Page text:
Designing Good Writing Assignments
In The Elements of Teaching Writing, Katherine Gottschalk and Keith Hjortshoj offer guidelines for making sure a writing assignment is clear to students.
After reading your assignment, students should be able to answer some basic questions about the subject, audience, purpose, and form of their work:
What am I, the author, writing about?
For what purpose? In what form
10 Tips for Designing Good Writing Assignments
1) Align the writing assignment with core learning objectives for your course. Ideally, the writing assignment will provide students with an opportunity to enact concepts they’ve been exposed to in reading, discussion and lecture.
2) Be explicit about the rhetorical situation for the assignment. Successful writers understand that effective writing depends a great deal on context; they adjust their words to fit the specific rhetorical situation. Making clear the purpose, the audience and the specific genre (e.g. lab report, prospectus, white paper, memo, literary analysis, memoir, etc.) for your assignment will help students produce more focused and authentic writing.
3) Design the writing task with an authentic scenario, problem-solving situation, or inquiry question in mind -- rather than by topic. Topic-based prompts tend to produce what John Bean has called unfocused “all about” writing.
4) Provide clear details about the stages, deadlines and grading guidelines for the assignment. A strong practice is to provide the grading guidelines (rubrics, etc.) with the assignment, so students have a clear idea of what is most important.
5) Be attentive to how and when the writing assignment fits in your course. Longer writing assignments often benefit from segmenting, and shorter assignments from sequencing. For longer, research-based assignments, consider having students submit their work in stages. The Sequencing Assignments resource offers specific strategies for scaffolding your assignments.
Teaching writing can be a kind of research on the ways in which students learn the subject of your course. From this perspective, you can also think of writing assignments as research instruments: tools for finding out what students know, think, and believe on a given subject.
— Gottschalk & Hjortshoj, 29
6) Share drafts of your assignment with colleagues. As with other forms of writing, assignments benefit from collegial review. Ask your colleagues to consider the following questions (adapted from John Bean’s Engaging Ideas):
- If you were a student, would you find the assignment interesting and challenging?
- If you were a student, how difficult would this assignment be? How long do you think it would take?
- Is the assignment clear? How might a student misread the assignment and do something not anticipated?
- Does the assignment focus on an intriguing problem – either directly or implied?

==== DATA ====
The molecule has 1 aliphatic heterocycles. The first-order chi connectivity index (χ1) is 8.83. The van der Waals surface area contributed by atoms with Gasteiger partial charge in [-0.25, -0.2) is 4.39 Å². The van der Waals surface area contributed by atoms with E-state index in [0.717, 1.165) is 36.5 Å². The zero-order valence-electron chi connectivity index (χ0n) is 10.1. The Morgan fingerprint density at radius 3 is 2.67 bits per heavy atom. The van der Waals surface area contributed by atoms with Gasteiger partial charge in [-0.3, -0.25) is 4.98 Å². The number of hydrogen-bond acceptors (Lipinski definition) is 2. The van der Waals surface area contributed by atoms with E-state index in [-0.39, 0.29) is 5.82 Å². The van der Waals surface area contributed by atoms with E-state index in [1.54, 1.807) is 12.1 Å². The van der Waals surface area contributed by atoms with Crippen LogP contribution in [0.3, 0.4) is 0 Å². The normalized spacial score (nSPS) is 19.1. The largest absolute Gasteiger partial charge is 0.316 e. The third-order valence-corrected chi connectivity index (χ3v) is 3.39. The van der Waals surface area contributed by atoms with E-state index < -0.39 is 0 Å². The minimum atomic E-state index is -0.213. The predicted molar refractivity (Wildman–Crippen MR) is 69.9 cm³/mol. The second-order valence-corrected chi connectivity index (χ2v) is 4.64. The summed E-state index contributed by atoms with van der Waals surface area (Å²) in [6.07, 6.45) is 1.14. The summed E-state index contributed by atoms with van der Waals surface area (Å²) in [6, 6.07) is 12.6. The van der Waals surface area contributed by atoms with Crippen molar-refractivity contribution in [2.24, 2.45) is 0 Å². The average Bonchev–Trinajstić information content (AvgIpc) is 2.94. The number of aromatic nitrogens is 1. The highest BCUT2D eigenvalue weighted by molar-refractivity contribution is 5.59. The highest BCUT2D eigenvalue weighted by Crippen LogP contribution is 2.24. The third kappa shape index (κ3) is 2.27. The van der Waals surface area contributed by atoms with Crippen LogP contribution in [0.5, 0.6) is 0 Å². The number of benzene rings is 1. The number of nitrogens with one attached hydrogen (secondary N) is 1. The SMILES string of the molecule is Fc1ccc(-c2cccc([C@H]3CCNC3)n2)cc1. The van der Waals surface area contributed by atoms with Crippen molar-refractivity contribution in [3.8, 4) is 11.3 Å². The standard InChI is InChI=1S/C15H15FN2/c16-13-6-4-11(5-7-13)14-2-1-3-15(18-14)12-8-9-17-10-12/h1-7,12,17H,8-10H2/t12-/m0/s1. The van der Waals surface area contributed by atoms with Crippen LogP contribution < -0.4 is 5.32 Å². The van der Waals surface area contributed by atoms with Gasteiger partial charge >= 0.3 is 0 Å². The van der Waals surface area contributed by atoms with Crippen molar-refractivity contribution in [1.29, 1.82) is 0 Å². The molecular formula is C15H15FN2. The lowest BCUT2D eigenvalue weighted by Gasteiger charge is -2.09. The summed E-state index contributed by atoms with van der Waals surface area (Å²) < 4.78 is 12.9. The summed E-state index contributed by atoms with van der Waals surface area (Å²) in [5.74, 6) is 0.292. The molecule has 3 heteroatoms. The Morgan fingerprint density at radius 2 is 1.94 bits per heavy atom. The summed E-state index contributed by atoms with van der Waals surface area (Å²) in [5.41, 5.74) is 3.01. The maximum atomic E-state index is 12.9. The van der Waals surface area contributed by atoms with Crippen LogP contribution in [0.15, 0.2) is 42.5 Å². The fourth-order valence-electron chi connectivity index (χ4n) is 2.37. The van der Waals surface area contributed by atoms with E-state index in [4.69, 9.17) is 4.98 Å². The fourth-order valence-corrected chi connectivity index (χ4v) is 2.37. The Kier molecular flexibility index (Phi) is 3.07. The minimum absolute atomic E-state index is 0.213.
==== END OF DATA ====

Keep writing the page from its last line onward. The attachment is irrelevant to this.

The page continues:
7) Utilize students questions and suggestions to improve the assignment. Students are adept at unearhting out ambiguities. Revise your assignment to address those issues that students most frequently need clarification on.
8) Avoid “counter-productive clarification.” Writing assignments can be unclear because of a lack of detail, but they can also become confusing due to too much clarification. As Gottschalk and Hjortshoj point out, student writers – especially novice ones – will often interpret suggestions as hard-and-fast rules and examples as prescriptions.
9) Provide templates, formulas, and schemas judiciously. While schemas and templates can help students learn the “academic moves” that effective writers use, too much structure can stultify the writing. A better practice is to provide and discuss exemplars of the writing you want students to produce.
10) Work with the CTLT and University Writing & Rhetoric Center on the development of your writing assignment and supporting materials and resources. If the University Writing & Rhetoric Center tutors are involved with the assignment before the day it is due, they will be able to better support students through the entire process of the assignment.
Consider the difference between these two assignments:
Option 1: Write a research paper on life in 10th-century Spain. Your paper should specifically include information about Andalusian culture and offer comparisons and contrasts with other areas of Spain.
Option 2: Imagine that you are an Andalusian adib living in tenth-century Córdoba. Write a letter to a like-minded friend in North Africa (or Barcelona) and describe your life so as to convince him to join you at the Umayyad court. Also tell him something about your favorite genre of poetry and what you have been hearing and writing lately (Gottschalk & Hjortshoj, 36).
Overwhelmingly, students prefer option 2 because it offers a vivid purpose (persuading a friend to visit), a specific audience (a friend in North Africa or Barcelona), a clear task (describing life in the Umayyad court and the popular genres of poetry), and a clear format or genre (a letter). A student working with option 2 is more apt to meet the learning objectives of the course and to engage in more sustained and focused writing.
Bean, John. Engaging Ideas: The Professor’s Guide to Integrating Writing, Critical Thinking and Active Learning in the Classroom. San Francisco: Jossey-Bass, 2011.
Gottschalk, Katherine and Keith Hjortshoj. The Elements of Teaching Writing: A Resource for Instructors in all Disciplines. New York: Bedford/ St. Martin’s, 2003.
Soliday, Mary. Everyday Genres: Writing Assignments Across the Disciplines. NCTE/CCCC and Southern Illinois University Press, 2011.